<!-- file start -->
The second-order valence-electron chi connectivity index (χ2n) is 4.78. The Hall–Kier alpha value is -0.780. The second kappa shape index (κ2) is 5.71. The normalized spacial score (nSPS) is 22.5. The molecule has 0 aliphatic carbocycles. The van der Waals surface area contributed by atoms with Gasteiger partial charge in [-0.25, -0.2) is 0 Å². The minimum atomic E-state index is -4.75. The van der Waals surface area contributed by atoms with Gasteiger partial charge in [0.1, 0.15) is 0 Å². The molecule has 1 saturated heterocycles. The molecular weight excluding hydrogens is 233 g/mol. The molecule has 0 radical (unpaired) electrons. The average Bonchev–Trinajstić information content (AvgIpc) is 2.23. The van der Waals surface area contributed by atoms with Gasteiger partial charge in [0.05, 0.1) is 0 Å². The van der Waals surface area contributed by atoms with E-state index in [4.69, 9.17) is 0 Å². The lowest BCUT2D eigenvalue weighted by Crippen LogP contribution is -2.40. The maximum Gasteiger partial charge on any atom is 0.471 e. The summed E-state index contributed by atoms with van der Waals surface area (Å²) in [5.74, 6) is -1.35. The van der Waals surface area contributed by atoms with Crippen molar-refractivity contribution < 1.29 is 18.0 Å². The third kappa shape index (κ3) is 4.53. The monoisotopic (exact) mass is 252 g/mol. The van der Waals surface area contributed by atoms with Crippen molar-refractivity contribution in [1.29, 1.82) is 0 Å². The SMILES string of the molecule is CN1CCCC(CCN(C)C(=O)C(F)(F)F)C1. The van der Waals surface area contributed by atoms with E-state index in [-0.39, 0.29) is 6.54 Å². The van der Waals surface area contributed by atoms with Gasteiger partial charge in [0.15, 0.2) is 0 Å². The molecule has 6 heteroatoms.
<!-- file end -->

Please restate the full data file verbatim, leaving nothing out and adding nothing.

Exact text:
The second-order valence-electron chi connectivity index (χ2n) is 4.78. The Hall–Kier alpha value is -0.780. The second kappa shape index (κ2) is 5.71. The normalized spacial score (nSPS) is 22.5. The molecule has 0 aliphatic carbocycles. The van der Waals surface area contributed by atoms with Gasteiger partial charge in [-0.25, -0.2) is 0 Å². The minimum atomic E-state index is -4.75. The van der Waals surface area contributed by atoms with Gasteiger partial charge in [0.1, 0.15) is 0 Å². The molecule has 1 saturated heterocycles. The molecular weight excluding hydrogens is 233 g/mol. The molecule has 0 radical (unpaired) electrons. The average Bonchev–Trinajstić information content (AvgIpc) is 2.23. The van der Waals surface area contributed by atoms with Gasteiger partial charge in [0.05, 0.1) is 0 Å². The van der Waals surface area contributed by atoms with E-state index in [4.69, 9.17) is 0 Å². The lowest BCUT2D eigenvalue weighted by Crippen LogP contribution is -2.40. The maximum Gasteiger partial charge on any atom is 0.471 e. The summed E-state index contributed by atoms with van der Waals surface area (Å²) in [5.74, 6) is -1.35. The van der Waals surface area contributed by atoms with Crippen molar-refractivity contribution < 1.29 is 18.0 Å². The third kappa shape index (κ3) is 4.53. The monoisotopic (exact) mass is 252 g/mol. The van der Waals surface area contributed by atoms with Crippen molar-refractivity contribution in [1.29, 1.82) is 0 Å². The SMILES string of the molecule is CN1CCCC(CCN(C)C(=O)C(F)(F)F)C1. The van der Waals surface area contributed by atoms with E-state index in [-0.39, 0.29) is 6.54 Å². The van der Waals surface area contributed by atoms with Gasteiger partial charge in [0.15, 0.2) is 0 Å². The molecule has 6 heteroatoms.